In a preferred embodiment, the random sequences of the first and second hybridizable probes are unique sequences, such that specific incorporation of each of the hybridizable probes into amplified target nucleic acid preferentially occurs after ligation of the first primer-second primer product having the particular SNP of interest that the hybridizable probe was designed to detect. Upon incorporation of the hybridizable probe into amplified product, fluorescence occurs, making detection of the amplified product distinguishable from non-specific background products. Additionally, the random sequence of the third primer is also a unique sequence, optimized for PCR to reduce non-specific amplified products that may be generated in the presence of human or other species chromosomes to a sufficiently low level that such non-specific products do not interfere with detection of amplified products having a SNP of interest.

Alternatively, the two hybridizable probes do not contain fluorescent tags, but are simply additional primers designed to distinguish different ligated products having different SNPs of interest. Detection of amplified product with a SNP of interest is then done using additional hybridizable probes, similar to the additional primers, but are developed in a manner not to interfere with amplification. These hybridizable probes have a fluorescent tag, or alternatively, each have a different fluorescent tag, and upon hybridizing to amplified product, fluoresce, thereby allowing detection of amplified product.

In another embodiment of the invention there is provided an improved assay of the type for amplifying a specific target nucleic acid sequence, wherein the target sequence comprises a SNP of interest that is not at an end of the target sequence, the assay being a selective ligation and amplification method of the type using a thermocycled reaction mixture including the target sequence, a first primer having at least a portion of its 3′-end substantially complementary to a first segment at a first end of the target sequence, a second primer having at least a portion of its 5′-end substantially complementary to a second segment at a second end of the target sequence, the 5′-end of the second primer being adjacent to the 3′-end of the first primer wherein a nucleotide complementary to the SNP of the target sequence is present at either the 3′-end of the first primer or at the 5′-end of the second primer, and a third primer that is substantially complementary to a random sequence segment at the 3′-end of the second primer and to a substantially similar sequence at the 5′-end of the first primer, at least four different nucleotide bases, a thermostable polymerase and a thermostable ligase, wherein the improvement comprises homogeneously detecting amplified target sequence using a dye specific for binding to double-stranded (ds) DNA that fluoresces upon binding target sequence. In a preferred embodiment, the random sequence of the third primer is a unique sequence, optimized for PCR such that no non-specific products are generated in the presence of human or other species chromosomes. In some embodiments, primers may be affixed on, within or under a biocompatible material such as a wax-like coating on the surface of the through-holes by drying the primers after application to the through-holes, wherein the biocompatible material may comprise, for example, a polyethylene glycol (PEG) material.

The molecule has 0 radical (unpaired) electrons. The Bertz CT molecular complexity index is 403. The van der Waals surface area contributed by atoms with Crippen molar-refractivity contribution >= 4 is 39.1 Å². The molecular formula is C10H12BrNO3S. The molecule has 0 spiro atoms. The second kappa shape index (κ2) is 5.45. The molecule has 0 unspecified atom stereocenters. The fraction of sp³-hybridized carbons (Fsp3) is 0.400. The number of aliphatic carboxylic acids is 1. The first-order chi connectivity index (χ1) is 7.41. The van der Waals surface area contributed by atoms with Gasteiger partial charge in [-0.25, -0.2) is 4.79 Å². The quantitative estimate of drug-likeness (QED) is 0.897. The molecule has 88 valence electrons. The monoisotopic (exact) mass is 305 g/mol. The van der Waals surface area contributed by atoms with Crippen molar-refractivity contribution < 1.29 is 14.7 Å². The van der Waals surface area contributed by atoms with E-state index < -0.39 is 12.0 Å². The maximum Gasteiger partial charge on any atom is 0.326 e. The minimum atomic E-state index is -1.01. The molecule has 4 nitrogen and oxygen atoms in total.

Alternatively, assays in accordance with the present invention may use a thermostable polymerase that lacks 5′ to 3′ exonuclease activity, or a thermostable polymerase that lacks 3′ to 5′ exonuclease activity, or a thermostable polymerase that lacks both 5′ to 3′ and 3′ to 5′ exonuclease activity. Examples of thermostable polymerases which lack 5′ to 3′ exonuclease activity include Stoffel fragment, Isis™ DNA polymerase, Pyra™ exo(−) DNA polymerase, and Q-BioTaq™ DNA polymerase. Examples of thermostable polymerases which lack 3′ to 5′ exonuclease activity include Taq polymerase, SurePrime™ Polymerase, and Q-BioTaq™ DNA polymerase. An example of a thermostable polymerase which lacks both 5′ to 3′ and 3′ to 5′ exonuclease activity is Q-BioTaq™ DNA polymerase. Suitable dyes include SYBR® Green I and SYBR® Green II, YOYO®-1, TOTO®-1, POPO®-3, ethidium bromide, or any other dye that allows rapid, sensitive detection of amplified target nucleic acid sequence using fluorescence.

In another embodiment, there is provided a nanoliter sampling array comprising a first platen having at least one hydrophobic surface and having a high-density microfluidic array of hydrophilic through-holes. In this particular embodiment, each through-hole contains at least a first primer having at least a portion of its 3′-end substantially complementary to a first segment at a first end of a potential nucleic acid target sequence a second primer having at least a portion of its 5′-end substantially complementary to a second segment at a second end of the potential nucleic acid target sequence, the 5′-end of the second primer being adjacent to the 3′-end of the first primer upon binding to the potential nucleic acid target sequence.